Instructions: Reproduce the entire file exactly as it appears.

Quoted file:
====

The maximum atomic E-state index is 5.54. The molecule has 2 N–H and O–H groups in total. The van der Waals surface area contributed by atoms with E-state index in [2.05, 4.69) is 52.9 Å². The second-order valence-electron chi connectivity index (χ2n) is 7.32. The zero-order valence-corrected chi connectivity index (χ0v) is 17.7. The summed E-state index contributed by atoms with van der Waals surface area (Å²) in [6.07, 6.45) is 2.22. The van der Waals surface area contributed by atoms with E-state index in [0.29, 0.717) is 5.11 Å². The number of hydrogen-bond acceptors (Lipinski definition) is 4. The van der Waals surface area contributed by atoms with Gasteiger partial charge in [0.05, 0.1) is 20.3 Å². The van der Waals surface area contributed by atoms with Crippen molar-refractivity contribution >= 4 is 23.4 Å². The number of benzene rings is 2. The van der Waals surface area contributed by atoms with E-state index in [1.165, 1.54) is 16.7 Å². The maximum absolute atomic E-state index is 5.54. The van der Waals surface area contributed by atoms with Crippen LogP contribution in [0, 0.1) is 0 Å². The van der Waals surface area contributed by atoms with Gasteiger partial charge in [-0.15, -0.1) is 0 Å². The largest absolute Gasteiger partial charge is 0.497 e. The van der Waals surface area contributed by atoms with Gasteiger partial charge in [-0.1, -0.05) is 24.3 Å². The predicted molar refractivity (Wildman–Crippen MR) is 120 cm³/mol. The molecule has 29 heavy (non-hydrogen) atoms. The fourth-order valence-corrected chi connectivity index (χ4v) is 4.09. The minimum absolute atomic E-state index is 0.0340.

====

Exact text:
The maximum atomic E-state index is 5.54. The molecule has 2 N–H and O–H groups in total. The van der Waals surface area contributed by atoms with E-state index in [2.05, 4.69) is 52.9 Å². The second-order valence-electron chi connectivity index (χ2n) is 7.32. The zero-order valence-corrected chi connectivity index (χ0v) is 17.7. The summed E-state index contributed by atoms with van der Waals surface area (Å²) in [6.07, 6.45) is 2.22. The van der Waals surface area contributed by atoms with E-state index in [0.29, 0.717) is 5.11 Å². The number of hydrogen-bond acceptors (Lipinski definition) is 4. The van der Waals surface area contributed by atoms with Gasteiger partial charge in [0.05, 0.1) is 20.3 Å². The van der Waals surface area contributed by atoms with Crippen molar-refractivity contribution >= 4 is 23.4 Å². The number of benzene rings is 2. The van der Waals surface area contributed by atoms with E-state index in [1.165, 1.54) is 16.7 Å². The maximum absolute atomic E-state index is 5.54. The van der Waals surface area contributed by atoms with Crippen LogP contribution in [0, 0.1) is 0 Å². The van der Waals surface area contributed by atoms with Gasteiger partial charge in [-0.15, -0.1) is 0 Å². The largest absolute Gasteiger partial charge is 0.497 e. The van der Waals surface area contributed by atoms with Gasteiger partial charge in [-0.1, -0.05) is 24.3 Å². The predicted molar refractivity (Wildman–Crippen MR) is 120 cm³/mol. The molecule has 29 heavy (non-hydrogen) atoms. The fourth-order valence-corrected chi connectivity index (χ4v) is 4.09. The minimum absolute atomic E-state index is 0.0340.